4 ways Willa of the Wood is more than your average middle-grade fantasy story


With its gripping narrative and focus on the natural world, Robert Beatty’s Willa of the Wood is a middle grade fantasy unlike any other.

Robert Beatty, best known for his Serafina series, has released a new middlegrade fantasy novel. Willa of the Wood hit stores last week, and it’s already attracting the attention of young and old readers alike.

Willa of the Wood follows (you guessed it) Willa, a Faeran thief who steals from the “day-folk” for the good of her clan. But one evening, she breaks into the home of one of the “day-folk,” and everything changes. With one simple act of kindness, she realizes that everything she’s been taught about “the enemy” might be a lie.

To make matters worse, she returns to her clan to find cruel secrets waiting for her, secrets that force her to re-evaluate her place among her people. Their leader, the padaran, isn’t who she thought he was — and that knowledge could very well cost Willa her life. Here’s why you should pick it up.

The action-packed narrative

Willa of the Wood will grip readers from its very first page. The story opens with Willa in serious danger, and the plot quickly unravels from there. Willa’s tale is the kind that doesn’t stop to take a breath, so it’s likely you’ll devour it in one sitting.

Numerous twists and turns are scattered throughout Willa’s narrative, and they all come together in a satisfying conclusion. And once you hit the halfway point, you’ll be dying to know how everything connects.

It also helps that it’s easy to become invested in the outcome of Willa’s predicaments. And that brings me to my next point…

A powerful protagonist

Willa is one of those young female characters who demonstrates strength in nearly everything she does. And even when she’s making mistakes, there’s a lesson to be learned from it. She’s an admirable protagonist, and one we should be happy to expose young readers to.

On top of the fact that she stubbornly defends what she believes is right, Willa is unafraid to take action — even if she endangers herself in the process. She also puts her loved ones before herself, demonstrating her nurturing nature over and over.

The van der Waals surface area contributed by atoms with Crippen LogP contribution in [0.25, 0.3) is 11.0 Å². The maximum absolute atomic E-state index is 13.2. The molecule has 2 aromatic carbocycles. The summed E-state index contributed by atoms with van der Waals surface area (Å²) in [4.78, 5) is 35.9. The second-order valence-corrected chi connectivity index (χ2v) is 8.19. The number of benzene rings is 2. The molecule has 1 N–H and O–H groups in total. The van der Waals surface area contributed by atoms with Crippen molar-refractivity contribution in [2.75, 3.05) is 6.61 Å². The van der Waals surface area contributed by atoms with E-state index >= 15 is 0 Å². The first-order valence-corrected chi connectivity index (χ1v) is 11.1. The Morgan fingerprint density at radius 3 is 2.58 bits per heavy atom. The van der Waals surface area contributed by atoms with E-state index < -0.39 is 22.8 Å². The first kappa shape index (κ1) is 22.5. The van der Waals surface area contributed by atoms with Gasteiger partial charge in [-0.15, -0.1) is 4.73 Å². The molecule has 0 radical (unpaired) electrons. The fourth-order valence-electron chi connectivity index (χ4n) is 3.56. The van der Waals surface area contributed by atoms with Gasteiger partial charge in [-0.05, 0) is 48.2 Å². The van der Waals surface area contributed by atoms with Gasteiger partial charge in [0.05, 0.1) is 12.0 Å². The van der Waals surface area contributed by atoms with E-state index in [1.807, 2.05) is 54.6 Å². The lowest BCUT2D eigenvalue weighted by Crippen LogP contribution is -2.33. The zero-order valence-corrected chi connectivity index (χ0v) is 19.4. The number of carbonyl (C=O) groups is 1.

Add in the fact that she’s a protagonist of color, and it’s difficult to find anything not to love about Willa.

Love for nature

The magic used throughout Willa of the Wood isn’t that of your typical magician story. Willa’s powers are focused primarily on the natural world, feeding off of the plants and animals around her. They demonstrate the fact that human beings are dependent on nature for survival.

And of course, that means that the book frequently raises the tough questions about man’s relationship with nature. Beatty explores whether it is ever okay for human beings to kill plants and animals. And if so, how far is too far?

With the current state of the environment, these are probably questions we should be asking ourselves daily. And that in itself makes this book a relevant and important one.

A willingness to confront the hard stuff

The most refreshing aspect of Willa’s story is that it tackles difficult topics head-on, instead of talking around them. Too many books for young readers attempt to soften topics like loss and death, but Beatty addresses these repeatedly throughout Willa in the Wood.

Not only does the transparency when it comes to these things make it easier to feel something while reading this, but it also makes it more relatable for people from other age groups.

Next: 4 reasons Spinning Silver is the fairytale retelling you need in your life

Willa in the Wood hit shelves on Tuesday, July 10. You should add it to your summer reading list, no matter what your age.